What is Jamu

What is Jamu? - The Origin of Jamu

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What are Jamu and its History?

Jamu and its History

Jamu is a traditional supplement from Indonesia. Despite its popularity throughout Indonesia, it seems most prevalent in Java. 

In History, jamu herbal culture is commonplace in the Javanese royal courts of Yogyakarta and Surakarta, where the ancient recipes on herbal medicine are kept in the royal library, and jamu supplement is prescribed to royalties of Javanese keraton

According to Javanese believe, the famed beauty of Putri keraton (princess and palace ladies) is owed to jamu and lulur (traditional lotion).

Jamu is believed to have been born in the Mataram Kingdom era, c. 1300 years ago.

The word jamu is Javanese in origin. It is derived from the Javanese words that consist of Jawa (JA -) refers to "Javanese" or "Java", and NGRAMU means "mixing" the ingredients. This can be roughly translated as "the concoction made by the Javanese" or "the concoction originated from Java". ~ JA "ngra" Mu ~

The other theory also suggests that jamu derives from the ancient Javanese term of jampi, which means "magic spell", referring to the mantras spelt by a bomoh (shamans) to the potion. It is believed that jamu was initially used by bomoh as one of the spiritual needs (especially for black magic practices). 

Listed above is just two of the theory of its origin. Many version of it exists. Like much other ancient stuff hard to say which the real ones are.

Wait...! That was just a history lesson! At JawdaHerbs or anywhere jamu that you buy, We don't use Jampi or whatever is spelt in your drinks. We are past believing that black magic works in these modern days :)

Jamu came in what form?

Jamu form

It's often in liquid, capsules, pills or powder, and you won't be able to find it in gummy or chewable tablets. Let's go thru each of the form's pros and cons.

Pills and Capsules

Good-made pills or capsules provide a very effective delivery system, making them the chosen form of most herbal supplements. This is because years of carefully controlled studies have confirmed they're practical, efficient delivery systems for absorption.

They may be included for stability, manufacturing, or other similar.

Its belief is that tablets' stability and shelf-life are also superior to the others. 

Many of these nutrients or herbs also have a bad taste that can be difficult to hide in other forms.

Pils and Capsule Pros:

  • Long shelf-life

  • Hides bad tastes

Tablet and Capsule Cons:

  • Difficult for some to swallow

  • Not appropriate for sizeable active ingredient doses


The active ingredients in powdered supplements will be tasted, so they must have a pleasant or easily masked flavour. It must also contain ingredients that are soluble in the liquid or are easy to shake/stir up.

Branched-chain amino acids (BCAAs), creatine, and caffeine are commonly found in powdered mixes. Immune-boosting formulas are also widely found in sachet packs, which can easily mix with water.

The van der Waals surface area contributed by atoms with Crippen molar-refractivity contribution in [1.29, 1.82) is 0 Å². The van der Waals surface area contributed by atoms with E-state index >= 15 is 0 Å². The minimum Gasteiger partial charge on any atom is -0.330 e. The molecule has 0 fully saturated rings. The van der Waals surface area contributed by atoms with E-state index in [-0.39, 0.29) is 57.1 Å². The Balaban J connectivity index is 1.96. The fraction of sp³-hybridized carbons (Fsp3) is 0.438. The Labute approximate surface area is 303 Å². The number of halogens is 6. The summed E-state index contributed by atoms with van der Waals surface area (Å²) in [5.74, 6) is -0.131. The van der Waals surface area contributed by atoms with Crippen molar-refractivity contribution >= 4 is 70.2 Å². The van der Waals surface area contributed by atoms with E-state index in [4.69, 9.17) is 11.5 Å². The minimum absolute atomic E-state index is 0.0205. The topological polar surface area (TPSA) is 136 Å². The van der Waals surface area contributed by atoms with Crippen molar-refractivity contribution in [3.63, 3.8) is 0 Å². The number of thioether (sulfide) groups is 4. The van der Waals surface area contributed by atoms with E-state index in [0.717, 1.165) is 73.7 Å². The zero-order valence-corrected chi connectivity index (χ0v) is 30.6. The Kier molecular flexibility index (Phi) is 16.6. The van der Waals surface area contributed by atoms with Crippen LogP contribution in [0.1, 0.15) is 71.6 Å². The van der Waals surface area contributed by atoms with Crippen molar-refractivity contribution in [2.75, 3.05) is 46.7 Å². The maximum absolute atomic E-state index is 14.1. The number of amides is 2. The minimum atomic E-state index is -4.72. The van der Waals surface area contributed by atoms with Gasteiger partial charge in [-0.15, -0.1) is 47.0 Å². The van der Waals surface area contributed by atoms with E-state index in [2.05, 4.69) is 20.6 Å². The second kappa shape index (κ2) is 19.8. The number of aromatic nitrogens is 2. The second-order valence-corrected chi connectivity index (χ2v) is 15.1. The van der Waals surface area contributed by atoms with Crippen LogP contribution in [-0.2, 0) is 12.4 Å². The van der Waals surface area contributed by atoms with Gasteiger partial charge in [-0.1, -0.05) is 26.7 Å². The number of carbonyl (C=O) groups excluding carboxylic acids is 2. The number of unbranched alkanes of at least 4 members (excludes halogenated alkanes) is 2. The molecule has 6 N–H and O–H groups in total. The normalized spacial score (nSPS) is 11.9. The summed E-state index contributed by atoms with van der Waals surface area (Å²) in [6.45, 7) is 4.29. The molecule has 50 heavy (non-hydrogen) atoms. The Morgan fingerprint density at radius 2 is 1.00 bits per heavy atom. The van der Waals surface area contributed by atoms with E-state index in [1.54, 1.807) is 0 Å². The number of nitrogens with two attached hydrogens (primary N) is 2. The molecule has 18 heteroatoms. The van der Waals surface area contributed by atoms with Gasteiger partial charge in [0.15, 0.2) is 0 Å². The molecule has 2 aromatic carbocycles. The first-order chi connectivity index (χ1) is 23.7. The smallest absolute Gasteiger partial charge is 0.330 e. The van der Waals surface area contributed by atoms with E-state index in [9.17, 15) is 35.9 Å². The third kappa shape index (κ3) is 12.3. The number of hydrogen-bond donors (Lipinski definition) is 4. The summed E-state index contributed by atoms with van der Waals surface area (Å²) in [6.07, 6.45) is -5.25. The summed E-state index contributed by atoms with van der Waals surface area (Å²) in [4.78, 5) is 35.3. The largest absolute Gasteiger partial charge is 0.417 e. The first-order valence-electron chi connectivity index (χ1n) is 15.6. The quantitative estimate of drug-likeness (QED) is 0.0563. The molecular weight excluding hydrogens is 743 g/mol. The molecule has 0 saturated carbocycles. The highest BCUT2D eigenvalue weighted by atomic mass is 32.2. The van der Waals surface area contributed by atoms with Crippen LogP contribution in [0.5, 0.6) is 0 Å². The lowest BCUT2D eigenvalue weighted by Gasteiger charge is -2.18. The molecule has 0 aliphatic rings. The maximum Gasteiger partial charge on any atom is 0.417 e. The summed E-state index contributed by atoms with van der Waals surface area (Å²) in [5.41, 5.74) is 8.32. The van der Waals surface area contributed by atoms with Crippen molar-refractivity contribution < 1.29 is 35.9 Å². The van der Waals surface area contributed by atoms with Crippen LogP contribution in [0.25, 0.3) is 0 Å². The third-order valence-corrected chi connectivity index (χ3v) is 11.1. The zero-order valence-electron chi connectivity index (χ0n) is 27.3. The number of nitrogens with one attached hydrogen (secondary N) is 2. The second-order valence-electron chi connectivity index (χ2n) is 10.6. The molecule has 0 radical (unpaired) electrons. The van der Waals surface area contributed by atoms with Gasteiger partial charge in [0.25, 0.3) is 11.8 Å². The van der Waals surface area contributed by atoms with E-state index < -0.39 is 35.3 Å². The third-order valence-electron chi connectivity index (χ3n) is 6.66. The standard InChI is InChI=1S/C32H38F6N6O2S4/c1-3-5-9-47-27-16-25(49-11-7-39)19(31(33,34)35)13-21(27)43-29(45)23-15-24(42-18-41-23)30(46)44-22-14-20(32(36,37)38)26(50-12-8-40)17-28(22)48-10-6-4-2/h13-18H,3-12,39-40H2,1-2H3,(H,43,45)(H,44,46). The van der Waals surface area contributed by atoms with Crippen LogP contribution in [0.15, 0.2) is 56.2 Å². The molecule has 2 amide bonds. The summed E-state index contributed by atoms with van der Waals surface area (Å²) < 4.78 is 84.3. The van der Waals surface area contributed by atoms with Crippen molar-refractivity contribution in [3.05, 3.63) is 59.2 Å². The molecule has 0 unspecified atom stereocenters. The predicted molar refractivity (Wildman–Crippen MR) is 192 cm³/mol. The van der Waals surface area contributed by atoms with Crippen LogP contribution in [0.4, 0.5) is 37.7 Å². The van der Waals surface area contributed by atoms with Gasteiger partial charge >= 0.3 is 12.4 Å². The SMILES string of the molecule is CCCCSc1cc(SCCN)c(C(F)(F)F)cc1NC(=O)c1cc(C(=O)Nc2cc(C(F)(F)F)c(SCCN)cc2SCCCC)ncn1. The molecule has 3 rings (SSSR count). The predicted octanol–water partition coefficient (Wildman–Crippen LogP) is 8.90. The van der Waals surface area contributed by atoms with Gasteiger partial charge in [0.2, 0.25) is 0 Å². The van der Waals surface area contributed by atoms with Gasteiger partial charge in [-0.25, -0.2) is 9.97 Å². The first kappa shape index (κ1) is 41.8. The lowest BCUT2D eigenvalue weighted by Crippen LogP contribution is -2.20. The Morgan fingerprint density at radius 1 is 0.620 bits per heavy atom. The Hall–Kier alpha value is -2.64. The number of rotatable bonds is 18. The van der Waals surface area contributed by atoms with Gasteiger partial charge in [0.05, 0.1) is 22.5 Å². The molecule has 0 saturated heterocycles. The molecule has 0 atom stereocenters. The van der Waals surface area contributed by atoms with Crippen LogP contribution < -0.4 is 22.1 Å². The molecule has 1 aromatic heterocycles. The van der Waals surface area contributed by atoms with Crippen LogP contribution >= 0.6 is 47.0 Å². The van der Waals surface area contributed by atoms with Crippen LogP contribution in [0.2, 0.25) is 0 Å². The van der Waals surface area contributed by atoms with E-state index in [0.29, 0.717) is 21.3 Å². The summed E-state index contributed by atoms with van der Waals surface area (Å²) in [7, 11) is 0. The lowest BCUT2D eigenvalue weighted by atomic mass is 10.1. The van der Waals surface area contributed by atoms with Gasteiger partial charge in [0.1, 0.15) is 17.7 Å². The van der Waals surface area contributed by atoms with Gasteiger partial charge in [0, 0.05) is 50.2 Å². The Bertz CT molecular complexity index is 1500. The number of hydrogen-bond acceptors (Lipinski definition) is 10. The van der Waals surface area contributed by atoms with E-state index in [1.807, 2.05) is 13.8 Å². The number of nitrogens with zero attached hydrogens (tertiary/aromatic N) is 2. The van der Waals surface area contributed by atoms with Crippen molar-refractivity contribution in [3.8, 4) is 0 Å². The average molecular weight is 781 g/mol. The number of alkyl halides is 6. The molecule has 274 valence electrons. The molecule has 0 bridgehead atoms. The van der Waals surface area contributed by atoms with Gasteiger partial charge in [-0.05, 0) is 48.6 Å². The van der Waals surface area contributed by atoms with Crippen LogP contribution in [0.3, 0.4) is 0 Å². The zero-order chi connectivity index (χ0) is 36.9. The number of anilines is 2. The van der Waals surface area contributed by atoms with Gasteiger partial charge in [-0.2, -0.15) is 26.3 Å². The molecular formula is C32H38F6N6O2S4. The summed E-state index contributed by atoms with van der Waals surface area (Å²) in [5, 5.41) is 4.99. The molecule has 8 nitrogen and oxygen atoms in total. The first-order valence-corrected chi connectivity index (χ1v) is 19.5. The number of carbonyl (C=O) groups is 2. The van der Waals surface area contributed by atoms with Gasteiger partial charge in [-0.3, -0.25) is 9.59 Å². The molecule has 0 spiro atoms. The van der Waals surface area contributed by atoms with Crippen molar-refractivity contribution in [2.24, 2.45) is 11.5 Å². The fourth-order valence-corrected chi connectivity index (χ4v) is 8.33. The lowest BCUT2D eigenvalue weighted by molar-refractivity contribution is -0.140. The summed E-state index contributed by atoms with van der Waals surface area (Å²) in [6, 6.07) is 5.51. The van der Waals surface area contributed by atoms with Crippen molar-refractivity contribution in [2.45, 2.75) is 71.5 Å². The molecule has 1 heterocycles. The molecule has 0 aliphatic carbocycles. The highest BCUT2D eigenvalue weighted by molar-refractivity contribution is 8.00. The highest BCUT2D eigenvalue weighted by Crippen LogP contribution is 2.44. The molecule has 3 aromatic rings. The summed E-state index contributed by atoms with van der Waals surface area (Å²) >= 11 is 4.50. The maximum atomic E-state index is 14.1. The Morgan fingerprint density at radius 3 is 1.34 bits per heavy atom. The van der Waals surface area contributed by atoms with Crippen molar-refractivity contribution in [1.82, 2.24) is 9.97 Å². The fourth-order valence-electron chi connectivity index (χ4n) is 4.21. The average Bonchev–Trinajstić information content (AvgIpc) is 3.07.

Jamu powder is trendy in Indonesia and known for its unpleasant taste. So, many of the younger generations will say no more jamu after their first try.

Powder Pros:

  • Inexpensive to pack or transport

  • Can include large doses of active ingredients

Powder Cons:

  • Less concentrated active ingredients

  • Added sweeteners and excipients


Liquid supplements generally have the same ingredients, benefits, and cons as powdered; the one difference is they are already mixed with a liquid.

Liquid supplements are best for ingredients often found in powders, like protein, branched-chain amino acids (BCAAs), creatine, and caffeine. Micronutrients often found in liquid supplements include most vitamins, minerals, and other antioxidants.

Since they are already mixed, liquid supplements typically have a shorter shelf-life than their powdered equivalent. 

Liquid supplements may also require many more "other" ingredients, including emulsifiers, solvents, preservatives, stabilizing agents, colouring, flavouring, and more.

The excellent news is that Jamu is made from natural ingredients such as herbs, roots, etc., so it could easily brew or cold press it into Jamu Juice! Ensure you get that freshly made jamu to avoid all the "other" ingredients.

Liquids Pros:

  • More convenient than mixing powders

  • Can include large doses of active ingredients

Liquids Cons:

  • More expensive and difficult to pack and transport

  • Difficult to add non-soluble ingredients

  • Added sweeteners

  • Often a shorter shelf-life

Herbs used in Jamu

What herbs used in Jamu

There are hundreds of herbs for jamu recipes and prescriptions. Some are:

Roots (Rhizomes):

  • Bengle (Zingiber brevifolium)
  • Jahe Ginger (Zingiber officinale)
  • Kencur Aromatic Galangal (Kaempferia galanga)
  • Kunyit Turmeric (Curcuma domestica)
  • Lempuyang (Zingiber zerumbet or Zingiber aromaticum)
  • Lengkuas or Laos Greater Galangal (Alpinia galanga)
  • Temulawak (Curcuma xanthorrhiza)


  • Adas (Foeniculum vulgare Mill)


  • Ceplukan Cutleaf groundcherry (Physalis angulata)
  • Jeruk Nipis Key lime (Citrus aurantifolia Swingle)
  • Nyamplung or kosambi (Calophyllum inophyllum)


  • Kayu Manis Cinnamon (Cinnamomum burmannii)


  • Ilang-ilang Ylang ylang (Cananga odorata)
  • Melati Jasmine (Jasminum sambac)
  • Rumput Alang-alang (Gramineae)


  • Brotowali or bratawali (Tinospora crispa or Tinospora tuberculata rumphii)
  • Sambang Darah (Excoecaria cochinchinensis or Excoecaria bicolor)
  • Secang (Caesalpinia sappan)

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